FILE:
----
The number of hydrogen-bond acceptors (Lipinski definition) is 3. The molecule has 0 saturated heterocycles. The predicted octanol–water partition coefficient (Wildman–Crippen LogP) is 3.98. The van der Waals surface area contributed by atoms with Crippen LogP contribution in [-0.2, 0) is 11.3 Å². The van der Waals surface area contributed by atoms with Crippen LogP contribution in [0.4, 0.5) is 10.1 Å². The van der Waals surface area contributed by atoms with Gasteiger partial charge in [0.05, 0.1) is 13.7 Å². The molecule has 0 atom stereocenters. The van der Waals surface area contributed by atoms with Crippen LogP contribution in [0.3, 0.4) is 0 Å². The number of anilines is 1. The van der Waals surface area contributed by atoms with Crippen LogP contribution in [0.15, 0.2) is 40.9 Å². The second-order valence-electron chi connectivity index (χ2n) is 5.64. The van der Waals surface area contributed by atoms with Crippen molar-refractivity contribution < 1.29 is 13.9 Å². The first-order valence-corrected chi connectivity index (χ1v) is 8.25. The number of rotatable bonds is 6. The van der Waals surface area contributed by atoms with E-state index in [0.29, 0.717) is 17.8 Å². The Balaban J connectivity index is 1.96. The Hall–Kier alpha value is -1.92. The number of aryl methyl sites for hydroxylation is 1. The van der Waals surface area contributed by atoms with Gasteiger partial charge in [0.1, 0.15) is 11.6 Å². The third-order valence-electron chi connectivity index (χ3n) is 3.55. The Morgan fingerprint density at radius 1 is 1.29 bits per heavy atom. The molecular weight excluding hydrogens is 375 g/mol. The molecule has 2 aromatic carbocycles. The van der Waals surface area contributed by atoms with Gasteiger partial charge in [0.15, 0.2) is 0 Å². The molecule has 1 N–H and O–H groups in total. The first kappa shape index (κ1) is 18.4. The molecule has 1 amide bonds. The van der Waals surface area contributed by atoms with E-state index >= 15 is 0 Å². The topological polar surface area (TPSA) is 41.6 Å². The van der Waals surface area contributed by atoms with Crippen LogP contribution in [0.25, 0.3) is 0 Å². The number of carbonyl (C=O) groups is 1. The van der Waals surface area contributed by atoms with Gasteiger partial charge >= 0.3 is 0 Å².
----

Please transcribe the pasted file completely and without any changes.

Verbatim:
The number of hydrogen-bond acceptors (Lipinski definition) is 3. The molecule has 0 saturated heterocycles. The predicted octanol–water partition coefficient (Wildman–Crippen LogP) is 3.98. The van der Waals surface area contributed by atoms with Crippen LogP contribution in [-0.2, 0) is 11.3 Å². The van der Waals surface area contributed by atoms with Crippen LogP contribution in [0.4, 0.5) is 10.1 Å². The van der Waals surface area contributed by atoms with Gasteiger partial charge in [0.05, 0.1) is 13.7 Å². The molecule has 0 atom stereocenters. The van der Waals surface area contributed by atoms with Crippen LogP contribution in [0.3, 0.4) is 0 Å². The number of anilines is 1. The van der Waals surface area contributed by atoms with Crippen LogP contribution in [0.15, 0.2) is 40.9 Å². The second-order valence-electron chi connectivity index (χ2n) is 5.64. The van der Waals surface area contributed by atoms with Crippen molar-refractivity contribution < 1.29 is 13.9 Å². The first-order valence-corrected chi connectivity index (χ1v) is 8.25. The number of rotatable bonds is 6. The van der Waals surface area contributed by atoms with E-state index in [0.29, 0.717) is 17.8 Å². The Balaban J connectivity index is 1.96. The Hall–Kier alpha value is -1.92. The number of aryl methyl sites for hydroxylation is 1. The van der Waals surface area contributed by atoms with Gasteiger partial charge in [0.1, 0.15) is 11.6 Å². The third-order valence-electron chi connectivity index (χ3n) is 3.55. The Morgan fingerprint density at radius 1 is 1.29 bits per heavy atom. The molecular weight excluding hydrogens is 375 g/mol. The molecule has 2 aromatic carbocycles. The van der Waals surface area contributed by atoms with Gasteiger partial charge in [0.15, 0.2) is 0 Å². The molecule has 1 N–H and O–H groups in total. The first kappa shape index (κ1) is 18.4. The molecule has 1 amide bonds. The van der Waals surface area contributed by atoms with E-state index >= 15 is 0 Å². The topological polar surface area (TPSA) is 41.6 Å². The van der Waals surface area contributed by atoms with Crippen LogP contribution in [0.25, 0.3) is 0 Å². The number of carbonyl (C=O) groups is 1. The van der Waals surface area contributed by atoms with Gasteiger partial charge >= 0.3 is 0 Å².